Game 10 matchup: Steelers vs. Lions

When the Lions have the ball: The Lions have used their poor seasons to stock their roster with high No. 1 draft picks, and two of the most significant are WR Calvin Johnson and QB Matthew Stafford. They added another in the offseason when they signed RB Reggie Bush, the second overall pick in 2006. Bush leads the team with 633 yards rushing and is second with 34 catches and 343 yards. In the past three games, he has accounted for 329 total yards. Stafford is fourth in the league in yards passing (2,836) and touchdowns (19). He has been sacked only 10 times, fewest in the league, despite attempting 229 passes, seventh most in the league. Why? He makes good, quick decisions and releases the ball quickly. He has been intercepted seven times. The Steelers have only 16 sacks, fifth fewest in the league, and could be without OLB LaMarr Woodley (calf), who leads the team with five sacks. In addition to Johnson, who leads the NFL with 904 receiving yards, Stafford has two other targets who are 6-5 -- TE Brandon Pettigrew (31 catches) and WR Kris Durham (26 catches, 2 TDs).

When the Steelers have the ball: The Steelers faced young, aggressive fronts with the Jets and Bills but not as young and talented as the Lions' tackle tandem of Ndamukong Suh and Nick Fairley and rookie DE Ezekiel "Ziggy" Ansah. Along with DE Willie Young, the four-man front has 12 of the Lions' 15 sacks. Ben Roethlisberger has been sacked 35 times, second most in the NFL. The line plays the run on the way to the quarterback but still manages to rank eighth in the league in rush defense. Detroit has not allowed a team to rush for more than 62 yards in the past three games and is yielding an average of 2.45 yards per rush in that stretch. The Steelers haven't had a 100-yard rusher in 17 consecutive games. Suh leads the team with 4.5 sacks. Ansah has been playing football for only three years. OLB DeAndre Levy leads the team with five INTs, including a 66-yard TD return. The Lions are seventh in the NFC with 11 interceptions.

K David Akers ... The six-time Pro Bowl kicker is in his first season with the Lions after spending the previous two seasons with the San Francisco 49ers. Since 2000, Akers leads all active kickers in points (1,673) and field goals made (213). And last season he became the fourth player to kick a 63-yard field goal, tying the record for longest in NFL history. Akers is 2 for 2 from 50 yards and beyond this season, but he has missed four of 14 attempts between 30 and 49 yards.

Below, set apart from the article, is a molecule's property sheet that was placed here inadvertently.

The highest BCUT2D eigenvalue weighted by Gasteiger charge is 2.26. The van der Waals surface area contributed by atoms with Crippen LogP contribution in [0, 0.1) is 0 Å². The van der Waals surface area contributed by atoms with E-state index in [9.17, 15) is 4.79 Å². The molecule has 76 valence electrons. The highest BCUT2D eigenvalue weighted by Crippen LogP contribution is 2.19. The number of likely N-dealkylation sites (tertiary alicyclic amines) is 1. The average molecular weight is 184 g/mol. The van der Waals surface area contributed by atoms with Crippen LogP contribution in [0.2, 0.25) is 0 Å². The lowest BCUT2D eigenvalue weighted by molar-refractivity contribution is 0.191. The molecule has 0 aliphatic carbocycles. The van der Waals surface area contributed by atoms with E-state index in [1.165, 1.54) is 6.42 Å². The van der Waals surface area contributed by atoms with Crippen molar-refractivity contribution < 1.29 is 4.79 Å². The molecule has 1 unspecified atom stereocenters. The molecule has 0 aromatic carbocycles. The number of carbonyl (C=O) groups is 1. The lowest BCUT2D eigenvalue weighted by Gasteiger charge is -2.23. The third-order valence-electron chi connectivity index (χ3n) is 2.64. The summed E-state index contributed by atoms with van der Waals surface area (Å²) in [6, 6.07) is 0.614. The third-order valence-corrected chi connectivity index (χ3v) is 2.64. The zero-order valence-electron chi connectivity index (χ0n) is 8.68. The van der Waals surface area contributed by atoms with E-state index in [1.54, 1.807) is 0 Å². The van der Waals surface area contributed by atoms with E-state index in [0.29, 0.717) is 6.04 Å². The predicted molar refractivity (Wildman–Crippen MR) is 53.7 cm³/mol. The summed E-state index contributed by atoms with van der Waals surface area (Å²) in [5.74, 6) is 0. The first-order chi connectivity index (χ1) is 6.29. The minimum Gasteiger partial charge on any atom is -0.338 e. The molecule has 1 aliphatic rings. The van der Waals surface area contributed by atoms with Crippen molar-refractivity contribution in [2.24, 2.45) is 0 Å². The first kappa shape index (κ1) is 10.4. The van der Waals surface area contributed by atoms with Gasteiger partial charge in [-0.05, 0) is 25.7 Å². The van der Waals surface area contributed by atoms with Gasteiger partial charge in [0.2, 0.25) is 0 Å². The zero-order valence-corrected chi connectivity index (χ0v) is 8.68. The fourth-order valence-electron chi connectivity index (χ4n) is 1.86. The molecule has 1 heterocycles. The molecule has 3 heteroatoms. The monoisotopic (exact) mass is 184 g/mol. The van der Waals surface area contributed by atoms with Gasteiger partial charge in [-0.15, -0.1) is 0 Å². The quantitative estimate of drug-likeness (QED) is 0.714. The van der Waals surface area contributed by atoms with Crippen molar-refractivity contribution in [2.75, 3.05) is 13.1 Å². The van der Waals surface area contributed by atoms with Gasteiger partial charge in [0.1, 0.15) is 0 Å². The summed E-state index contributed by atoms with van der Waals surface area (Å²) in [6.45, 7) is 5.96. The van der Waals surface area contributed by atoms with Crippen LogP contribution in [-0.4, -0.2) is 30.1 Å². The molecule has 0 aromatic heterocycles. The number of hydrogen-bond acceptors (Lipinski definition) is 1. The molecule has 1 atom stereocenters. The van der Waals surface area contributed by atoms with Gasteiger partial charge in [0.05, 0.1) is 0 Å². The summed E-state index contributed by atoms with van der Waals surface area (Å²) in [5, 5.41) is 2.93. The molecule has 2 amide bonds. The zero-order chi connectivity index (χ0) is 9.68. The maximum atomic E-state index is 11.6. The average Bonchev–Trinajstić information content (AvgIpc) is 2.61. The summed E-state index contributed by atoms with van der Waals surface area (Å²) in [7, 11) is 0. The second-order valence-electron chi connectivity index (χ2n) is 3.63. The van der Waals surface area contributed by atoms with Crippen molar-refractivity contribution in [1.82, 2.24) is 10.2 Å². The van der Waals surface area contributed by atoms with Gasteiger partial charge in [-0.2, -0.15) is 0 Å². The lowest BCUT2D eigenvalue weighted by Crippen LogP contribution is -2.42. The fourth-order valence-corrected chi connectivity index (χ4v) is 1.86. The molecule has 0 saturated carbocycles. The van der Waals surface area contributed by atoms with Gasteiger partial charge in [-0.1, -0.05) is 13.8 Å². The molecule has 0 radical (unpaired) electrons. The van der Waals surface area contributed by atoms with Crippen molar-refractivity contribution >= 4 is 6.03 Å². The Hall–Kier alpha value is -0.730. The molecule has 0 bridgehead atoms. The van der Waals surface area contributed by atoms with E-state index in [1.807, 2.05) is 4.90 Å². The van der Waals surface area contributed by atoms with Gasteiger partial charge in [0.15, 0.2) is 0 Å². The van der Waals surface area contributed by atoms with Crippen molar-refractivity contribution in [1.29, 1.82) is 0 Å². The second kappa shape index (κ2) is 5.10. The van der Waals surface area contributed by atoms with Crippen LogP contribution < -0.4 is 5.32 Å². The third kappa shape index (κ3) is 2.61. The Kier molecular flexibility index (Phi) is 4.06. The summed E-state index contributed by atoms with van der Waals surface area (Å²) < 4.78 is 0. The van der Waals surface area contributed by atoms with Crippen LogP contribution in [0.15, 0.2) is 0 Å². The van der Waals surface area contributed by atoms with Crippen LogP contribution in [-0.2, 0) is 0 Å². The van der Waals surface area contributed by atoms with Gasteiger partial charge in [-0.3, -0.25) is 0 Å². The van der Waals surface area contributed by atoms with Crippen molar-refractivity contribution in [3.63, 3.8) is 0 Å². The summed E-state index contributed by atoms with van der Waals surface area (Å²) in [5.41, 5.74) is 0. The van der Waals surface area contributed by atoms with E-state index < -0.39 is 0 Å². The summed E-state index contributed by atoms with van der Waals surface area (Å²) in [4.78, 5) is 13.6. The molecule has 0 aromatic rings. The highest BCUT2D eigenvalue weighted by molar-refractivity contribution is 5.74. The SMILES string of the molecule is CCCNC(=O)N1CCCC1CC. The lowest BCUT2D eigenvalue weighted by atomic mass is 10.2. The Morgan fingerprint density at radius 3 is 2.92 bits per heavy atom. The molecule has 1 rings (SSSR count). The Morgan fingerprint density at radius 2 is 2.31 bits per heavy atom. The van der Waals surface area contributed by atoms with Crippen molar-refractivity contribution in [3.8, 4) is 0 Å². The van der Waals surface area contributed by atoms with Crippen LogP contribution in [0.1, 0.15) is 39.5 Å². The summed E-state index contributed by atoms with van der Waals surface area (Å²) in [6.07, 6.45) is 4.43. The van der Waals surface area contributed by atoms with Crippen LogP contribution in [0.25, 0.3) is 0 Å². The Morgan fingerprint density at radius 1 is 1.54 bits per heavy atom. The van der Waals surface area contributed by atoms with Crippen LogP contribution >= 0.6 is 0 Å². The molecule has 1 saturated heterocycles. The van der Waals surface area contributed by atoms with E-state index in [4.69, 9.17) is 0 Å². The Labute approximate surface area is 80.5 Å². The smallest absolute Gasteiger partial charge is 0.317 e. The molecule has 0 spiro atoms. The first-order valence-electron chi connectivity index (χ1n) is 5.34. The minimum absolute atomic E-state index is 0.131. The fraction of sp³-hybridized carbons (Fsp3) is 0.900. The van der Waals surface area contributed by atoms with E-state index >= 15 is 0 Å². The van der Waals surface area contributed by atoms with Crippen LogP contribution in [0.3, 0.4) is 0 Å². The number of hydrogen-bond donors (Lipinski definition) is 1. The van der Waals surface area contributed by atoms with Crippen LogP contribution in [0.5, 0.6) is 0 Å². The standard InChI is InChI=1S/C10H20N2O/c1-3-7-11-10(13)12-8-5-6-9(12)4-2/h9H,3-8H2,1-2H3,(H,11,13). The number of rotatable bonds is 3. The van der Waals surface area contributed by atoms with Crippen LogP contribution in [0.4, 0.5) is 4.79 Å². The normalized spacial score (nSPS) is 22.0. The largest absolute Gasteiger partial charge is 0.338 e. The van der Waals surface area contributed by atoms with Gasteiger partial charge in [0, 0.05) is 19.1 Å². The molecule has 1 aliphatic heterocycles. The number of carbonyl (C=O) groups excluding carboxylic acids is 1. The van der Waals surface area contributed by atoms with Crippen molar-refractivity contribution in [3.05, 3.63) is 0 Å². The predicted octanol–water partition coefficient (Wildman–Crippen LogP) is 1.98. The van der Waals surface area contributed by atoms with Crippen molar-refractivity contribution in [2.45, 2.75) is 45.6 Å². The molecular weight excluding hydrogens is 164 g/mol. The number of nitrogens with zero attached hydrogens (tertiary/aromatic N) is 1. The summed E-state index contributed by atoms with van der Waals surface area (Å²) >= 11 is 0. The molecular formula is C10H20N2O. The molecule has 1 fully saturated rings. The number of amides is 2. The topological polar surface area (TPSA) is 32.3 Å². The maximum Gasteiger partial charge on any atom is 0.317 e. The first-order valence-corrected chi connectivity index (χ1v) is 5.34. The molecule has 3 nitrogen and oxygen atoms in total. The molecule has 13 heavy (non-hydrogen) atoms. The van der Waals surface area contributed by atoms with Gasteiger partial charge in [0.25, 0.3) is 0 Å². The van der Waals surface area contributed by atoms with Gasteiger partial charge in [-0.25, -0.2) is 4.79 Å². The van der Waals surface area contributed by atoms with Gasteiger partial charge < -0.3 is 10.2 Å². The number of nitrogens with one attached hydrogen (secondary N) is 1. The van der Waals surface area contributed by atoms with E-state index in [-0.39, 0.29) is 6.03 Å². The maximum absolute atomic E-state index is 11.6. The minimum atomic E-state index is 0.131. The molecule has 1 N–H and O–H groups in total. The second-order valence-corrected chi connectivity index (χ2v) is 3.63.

The Lions, who have not won a division title of any kind since 1993, have won two in a row and lead the NFC North Division. But they have lost 11 of the past 13 meetings with the Steelers and have not won in Pittsburgh since Nov. 13, 1955, a stretch in which they are 0-8-1 in four stadiums (Forbes Field, Pitt Stadium, Three Rivers Stadium, Heinz Field). ... The only two times the Lions have beaten the Steelers in the past 50 years came on Thanksgiving Day in Detroit in 1983 and 1998. ... The Lions have just one playoff win in 11 postseason appearances since 1957. ... Overall, this is the 34th regular-season meeting between the two since 1934. The series is tied, 16-16-1.

To win, the Lions must ...

1. Get mega-plays from Megatron. The Steelers did a good job preventing big plays against the Bills, but they didn't have to worry about anyone like Johnson.

2. Be Fair(ley) good against the run. Their defensive tackles are a big reason the Lions have allowed an average of 52.3 yards rushing the past three games.

3. Ground Brown. They need to limit Steelers WR Antonio Brown, the NFL's leading receiver, especially on third down.

To win, the Steelers must ...

1. Push Bush. They don't want to put too much focus on stopping Johnson and ignore the Lions' all-purpose back.

2. Not play tall ball. Stafford will throw the ball up and let his trio of 6-foot-5 receivers make plays down the field.

3. Keep Rashean from shining. Mathis has tortured the Steelers over the years, intercepting six passes and returning three for touchdowns.

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